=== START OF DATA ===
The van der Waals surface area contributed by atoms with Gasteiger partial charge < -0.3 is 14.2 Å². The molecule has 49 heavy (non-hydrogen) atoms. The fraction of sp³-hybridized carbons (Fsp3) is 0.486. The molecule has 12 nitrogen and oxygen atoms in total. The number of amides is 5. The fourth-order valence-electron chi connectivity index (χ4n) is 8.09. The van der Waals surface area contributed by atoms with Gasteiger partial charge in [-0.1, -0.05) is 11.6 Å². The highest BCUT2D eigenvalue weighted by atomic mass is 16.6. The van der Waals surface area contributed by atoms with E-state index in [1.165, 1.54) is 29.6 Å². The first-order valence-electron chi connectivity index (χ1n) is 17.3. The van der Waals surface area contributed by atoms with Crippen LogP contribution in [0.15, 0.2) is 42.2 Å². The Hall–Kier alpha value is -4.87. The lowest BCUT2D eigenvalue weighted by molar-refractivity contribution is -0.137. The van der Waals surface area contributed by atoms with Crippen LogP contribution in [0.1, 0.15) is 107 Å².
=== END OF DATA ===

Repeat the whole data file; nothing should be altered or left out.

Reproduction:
The van der Waals surface area contributed by atoms with Gasteiger partial charge < -0.3 is 14.2 Å². The molecule has 49 heavy (non-hydrogen) atoms. The fraction of sp³-hybridized carbons (Fsp3) is 0.486. The molecule has 12 nitrogen and oxygen atoms in total. The number of amides is 5. The fourth-order valence-electron chi connectivity index (χ4n) is 8.09. The van der Waals surface area contributed by atoms with Gasteiger partial charge in [-0.1, -0.05) is 11.6 Å². The highest BCUT2D eigenvalue weighted by atomic mass is 16.6. The van der Waals surface area contributed by atoms with E-state index in [1.165, 1.54) is 29.6 Å². The first-order valence-electron chi connectivity index (χ1n) is 17.3. The van der Waals surface area contributed by atoms with Crippen LogP contribution in [0.15, 0.2) is 42.2 Å². The Hall–Kier alpha value is -4.87. The lowest BCUT2D eigenvalue weighted by molar-refractivity contribution is -0.137. The van der Waals surface area contributed by atoms with Crippen LogP contribution in [0.1, 0.15) is 107 Å².